Arctic Study Guide

Inuit Woman

The materials on this page are intended for use by students enrolled in ANTH 329 North American Indians. This page and its references are periodically up-dated.

Reading Assignments

Gill 1982: 42-45 and 122-124, and review 83-112

Oswalt and Neely 1999:107-142

Suggested Videos

Nanook of the North, Home Vision Cinema, and The Living Stone, National Canadian Film Board.


The primary focus of this section will be on the Kuskowagamiut, a Yupik people of Alaska and the Arctic culture area. Additional references will also be made to the Inuit peoples. The term, Eskimo, has also been used generically to identify both the Inuit and Yupik peoples, but it is generally not what the native peoples of the arctic region prefer to call themselves. The term "Eskimo" is a Cree word, often translated as "eaters of the flesh." "Inuit" means the "people," and is derived from the plural form of the word "inua," meaning "soul" or "spirit."

The Arctic culture area extends the length of some 6,000 miles of arctic coast, from the Alaskan Panhandle and Aleutian Islands in the west along the northern coastal lands of Canada to Baffinland and Labrador to the southern and eastern coastlines of Greenland in the east.

The Inuit and Yupik peoples lived a nomadic, transhumance life, gaining their subsistence off the seal and walrus, the caribou and various fish, and alternating their mode of travel by kayak and umiak during the summer, and by dog-sled during the winter. While living in a rather harsh and unpredictable environment with a limited technology, these peoples obtained a reliant and viable lifeway by relying on a intricate knowledge of their land and on the spiritual insights of their shamans. The Inuit and Yupik are biologically distinct from the neighboring Indian populations, forming their own racial category.

In April of 1999, the Territory of Nunavut was established for the Inuit peoples, culminating several years of negotiation with the Canadian government. The Territory represents over 20% of the Canadian land-mass, and two-thirds of Canada's coast line. While functioning within the Canadian government, not unlike other provinces, and comprising over 85 percent Inuit peoples, Nunavut has a certain degree of the political self-governance, seeking collective recognition of the Inuit peoples, including the protection of traditional cultures and lifestyles, and aboriginal rights, as well as economic rights to lands and resources. Nunavut represents an attempt by an indigenous people to re-establish a base for their own economic self-sufficiency and development, and political and cultural sovereignty.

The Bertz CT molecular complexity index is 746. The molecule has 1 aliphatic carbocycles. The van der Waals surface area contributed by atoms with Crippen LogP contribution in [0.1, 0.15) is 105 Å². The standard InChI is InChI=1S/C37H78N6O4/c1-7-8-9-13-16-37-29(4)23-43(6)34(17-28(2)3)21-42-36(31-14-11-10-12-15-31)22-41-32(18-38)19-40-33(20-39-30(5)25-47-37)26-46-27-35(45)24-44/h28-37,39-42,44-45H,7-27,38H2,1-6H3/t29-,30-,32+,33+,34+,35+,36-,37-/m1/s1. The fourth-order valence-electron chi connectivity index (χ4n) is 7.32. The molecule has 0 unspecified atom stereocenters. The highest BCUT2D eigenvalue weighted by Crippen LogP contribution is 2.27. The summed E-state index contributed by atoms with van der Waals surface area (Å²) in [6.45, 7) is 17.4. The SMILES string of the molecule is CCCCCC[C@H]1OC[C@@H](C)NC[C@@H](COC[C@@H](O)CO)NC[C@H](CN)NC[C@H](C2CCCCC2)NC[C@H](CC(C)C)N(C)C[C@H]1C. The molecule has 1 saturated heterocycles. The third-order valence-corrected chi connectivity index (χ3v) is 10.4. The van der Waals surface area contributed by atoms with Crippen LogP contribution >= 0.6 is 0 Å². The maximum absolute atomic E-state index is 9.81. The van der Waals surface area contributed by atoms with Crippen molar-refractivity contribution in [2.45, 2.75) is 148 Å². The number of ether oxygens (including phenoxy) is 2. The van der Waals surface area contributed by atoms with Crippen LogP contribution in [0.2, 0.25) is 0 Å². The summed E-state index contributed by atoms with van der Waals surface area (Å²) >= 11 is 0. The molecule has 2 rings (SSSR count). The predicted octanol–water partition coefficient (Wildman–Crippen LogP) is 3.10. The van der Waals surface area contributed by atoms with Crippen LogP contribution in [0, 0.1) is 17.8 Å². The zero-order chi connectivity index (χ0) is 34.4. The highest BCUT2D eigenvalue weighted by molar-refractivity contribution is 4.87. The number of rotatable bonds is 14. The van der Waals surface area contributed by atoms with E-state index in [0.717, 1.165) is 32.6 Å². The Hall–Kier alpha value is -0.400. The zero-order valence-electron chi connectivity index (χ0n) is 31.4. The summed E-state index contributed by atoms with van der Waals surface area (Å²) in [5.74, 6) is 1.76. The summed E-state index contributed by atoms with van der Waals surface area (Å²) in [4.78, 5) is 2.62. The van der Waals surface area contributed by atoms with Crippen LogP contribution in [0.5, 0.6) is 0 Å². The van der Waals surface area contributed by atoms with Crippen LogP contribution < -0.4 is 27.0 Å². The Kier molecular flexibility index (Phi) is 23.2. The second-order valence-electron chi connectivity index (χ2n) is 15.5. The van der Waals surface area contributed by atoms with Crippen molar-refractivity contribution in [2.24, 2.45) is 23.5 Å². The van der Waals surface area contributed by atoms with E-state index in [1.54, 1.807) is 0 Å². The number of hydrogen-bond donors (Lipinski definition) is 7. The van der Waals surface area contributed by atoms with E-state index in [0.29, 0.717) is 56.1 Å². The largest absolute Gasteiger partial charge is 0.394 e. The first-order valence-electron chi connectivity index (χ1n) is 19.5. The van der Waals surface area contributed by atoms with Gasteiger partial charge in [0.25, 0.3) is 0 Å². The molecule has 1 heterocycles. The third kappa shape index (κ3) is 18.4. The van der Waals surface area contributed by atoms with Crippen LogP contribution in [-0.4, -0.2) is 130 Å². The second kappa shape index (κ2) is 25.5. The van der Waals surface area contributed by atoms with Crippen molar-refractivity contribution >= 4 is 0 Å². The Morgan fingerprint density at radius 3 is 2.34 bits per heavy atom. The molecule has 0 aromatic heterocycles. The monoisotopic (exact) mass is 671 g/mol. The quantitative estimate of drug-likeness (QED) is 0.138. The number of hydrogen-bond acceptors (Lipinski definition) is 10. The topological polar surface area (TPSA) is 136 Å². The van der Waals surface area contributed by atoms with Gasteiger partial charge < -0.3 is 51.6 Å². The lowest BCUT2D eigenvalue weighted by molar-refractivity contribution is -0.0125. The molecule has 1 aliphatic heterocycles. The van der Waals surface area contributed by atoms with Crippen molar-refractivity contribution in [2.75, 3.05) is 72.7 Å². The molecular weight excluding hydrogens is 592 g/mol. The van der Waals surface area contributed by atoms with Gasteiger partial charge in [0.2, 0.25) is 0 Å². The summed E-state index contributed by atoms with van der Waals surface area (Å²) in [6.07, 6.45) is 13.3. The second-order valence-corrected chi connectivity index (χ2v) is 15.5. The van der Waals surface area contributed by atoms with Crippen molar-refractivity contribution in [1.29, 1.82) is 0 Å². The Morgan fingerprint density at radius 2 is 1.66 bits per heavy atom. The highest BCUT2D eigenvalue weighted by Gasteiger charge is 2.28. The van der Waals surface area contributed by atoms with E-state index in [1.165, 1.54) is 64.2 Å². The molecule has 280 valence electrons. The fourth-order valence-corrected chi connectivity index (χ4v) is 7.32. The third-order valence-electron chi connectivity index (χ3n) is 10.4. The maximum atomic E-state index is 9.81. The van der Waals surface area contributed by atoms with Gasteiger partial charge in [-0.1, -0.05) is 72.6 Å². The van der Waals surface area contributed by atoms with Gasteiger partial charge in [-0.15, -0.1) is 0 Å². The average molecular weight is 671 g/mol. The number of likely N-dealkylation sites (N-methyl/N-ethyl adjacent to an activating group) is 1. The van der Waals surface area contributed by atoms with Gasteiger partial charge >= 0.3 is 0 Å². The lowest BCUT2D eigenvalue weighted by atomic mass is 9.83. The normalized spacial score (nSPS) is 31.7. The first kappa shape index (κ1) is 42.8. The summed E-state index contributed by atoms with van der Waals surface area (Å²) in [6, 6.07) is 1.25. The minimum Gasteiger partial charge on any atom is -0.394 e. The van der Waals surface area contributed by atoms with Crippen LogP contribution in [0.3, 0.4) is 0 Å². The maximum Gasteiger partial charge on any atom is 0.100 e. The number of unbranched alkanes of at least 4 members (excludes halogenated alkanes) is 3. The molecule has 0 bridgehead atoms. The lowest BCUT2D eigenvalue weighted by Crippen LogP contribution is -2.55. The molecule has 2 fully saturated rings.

Self-Study Guide Questions

  1. Describe the physical appearance of a kashgee and what is its social significance? How might it use or lack of use reflect the changing role of men in the village of Napaskiak?
  2. Outline a seasonal-cycle of subsistence activity, from spring to spring, among the Yupik.
  3. Discuss the role and significance of the "shaman" in Yupik and Inuit life, and place that role in the context of Yupik and Inuit religious and ceremonial life.
  4. Outline the "life-cycle" of a Yupik.
  5. Discuss the continuities and changes in Yupik subsistence life, i.e., aboriginally, mid-1950s, and today.
  6. What were the effect of Christianity on Yupik life?
  7. What is the Alaska Native Land Claims?
  8. Discuss the ceremonial structure and process, and the religious significance and purpose of the Bladder Festival.
  9. Who is Sedna and what is her role in Inuit culture?
  10. As you approach your study of each of the peoples presented in Oswalt and Neely's This Land Was Theirs, consider the broad cultural differences that distinguish the traditional orientations of each of the tribe. Such distinguishing characteristics could be expressed in the oral literature and creation stories, religious concepts and ceremonialism, kinship and social organization, intertribal relations, and subsistence patterns. For example, you might contrast the salmon fishing of the Yupik, with the buffalo hunting of the Crow and the maize farming of the Hopi. You might also consider the Yupik "Great Ceremony of the Dead," the Crow Sun Dance, and the Tlingit "Potlatch," and how each of these key ceremonials functioned differently for each tribe. And in reference to the Hopi and Navajo, you might contrast the idealized group orientation of the Hopi with the more individualistic nature of the Navajo.

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